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Publisher's Summary

A dramatic account of the politics and personalities behind NBC's calamitous attempt to reinvent late-night television.

When NBC decided to move Jay Leno into prime time to make room for Conan O'Brien to host the Tonight show - a job he had been promised five years earlier - skeptics anticipated a train wreck for the ages. It took, in fact, only a few months for the dire predictions to come true. Leno's show, panned by critics, dragged down the ratings - and the profits - of NBC's affiliates, while ratings for Conan's new Tonight show plummeted to the lowest levels in history. Conan's collapse, meanwhile, opened an unexpected door of opportunity for rival David Letterman. What followed was a boisterous, angry, frequently hilarious public battle that had millions of astonished viewers glued to their sets. In The War for Late Night, New York Times reporter Bill Carter offers a detailed behind-the-scenes account of the events of the unforgettable 2009/2010 late-night season as all of its players- performers, producers, agents, and network executives-maneuvered to find footing amid the shifting tectonic plates of television culture.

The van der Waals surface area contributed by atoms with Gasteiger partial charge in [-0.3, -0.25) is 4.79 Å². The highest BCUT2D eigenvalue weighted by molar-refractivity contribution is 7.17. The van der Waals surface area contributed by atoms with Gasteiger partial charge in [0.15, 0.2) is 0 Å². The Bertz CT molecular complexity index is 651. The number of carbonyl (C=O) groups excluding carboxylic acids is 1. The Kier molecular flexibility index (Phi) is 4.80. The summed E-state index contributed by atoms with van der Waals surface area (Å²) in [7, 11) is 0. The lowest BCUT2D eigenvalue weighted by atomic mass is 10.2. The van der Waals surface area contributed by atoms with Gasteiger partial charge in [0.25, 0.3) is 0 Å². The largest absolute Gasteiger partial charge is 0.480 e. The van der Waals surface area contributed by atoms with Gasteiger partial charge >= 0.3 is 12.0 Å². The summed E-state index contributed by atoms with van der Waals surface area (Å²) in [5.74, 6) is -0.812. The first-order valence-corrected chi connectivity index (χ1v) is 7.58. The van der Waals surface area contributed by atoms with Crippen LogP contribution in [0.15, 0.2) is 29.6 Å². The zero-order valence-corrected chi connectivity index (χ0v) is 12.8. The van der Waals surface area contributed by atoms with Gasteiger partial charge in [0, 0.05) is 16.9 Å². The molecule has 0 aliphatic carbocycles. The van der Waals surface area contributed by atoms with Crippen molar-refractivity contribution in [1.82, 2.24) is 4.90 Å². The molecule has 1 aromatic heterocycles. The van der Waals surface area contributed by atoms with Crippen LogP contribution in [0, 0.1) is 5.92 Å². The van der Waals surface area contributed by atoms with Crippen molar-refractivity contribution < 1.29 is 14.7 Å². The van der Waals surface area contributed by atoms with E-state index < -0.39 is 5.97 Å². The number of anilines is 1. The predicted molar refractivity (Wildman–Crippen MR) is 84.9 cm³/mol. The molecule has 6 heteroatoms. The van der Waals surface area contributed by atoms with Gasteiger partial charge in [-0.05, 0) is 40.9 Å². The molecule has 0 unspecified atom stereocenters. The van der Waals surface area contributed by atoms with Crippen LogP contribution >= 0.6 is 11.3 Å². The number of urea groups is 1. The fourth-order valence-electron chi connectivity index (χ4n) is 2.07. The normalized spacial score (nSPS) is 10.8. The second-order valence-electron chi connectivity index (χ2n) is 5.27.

©2010 Bill Carter (P)2010 Penguin Audio

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  • Overall
  • Rich
  • Tinton Falls, NJ, United States
  • 07-11-11

Narration is AWFUL

Interested in listening, but couldn't get through the awful narration. Get a better narrator...

0 of 1 people found this review helpful

  • Overall
  • Tina
  • WASHINGTON, DC, United States
  • 03-09-11

Poor story-telling/narration.

Granted, the book can't be too bad because it's about an interesting story. But for all that, it could have been both written and narrated in a much more interesting, gripping fashion. First of all, I disliked the narration. I found the pace a bit too quick and monotone to keep my attention.

That aside, the story-telling is more or less chronological, sacrificing artful construction of the narrative, which could have been more compelling. So we wade through hours of scene setting, discussing every executive and minor player along the way. The meat of the story and main event comes much later in the book. Also, the book references quite frequently the Letterman/Leno debacle-- without fully exploring or explaining it. I still don't understand how Leno is to blame for that situation. So, all in all, I think there were opportunities to tell a better, more interesting story. But, on the other hand, all the details are there! You'll know a ton about minor players and minutiae.

I don't think the above comments should keep any Leno/Conan fans from getting the book. The story sells itself. But it sure could have been better crafted/told.

0 of 2 people found this review helpful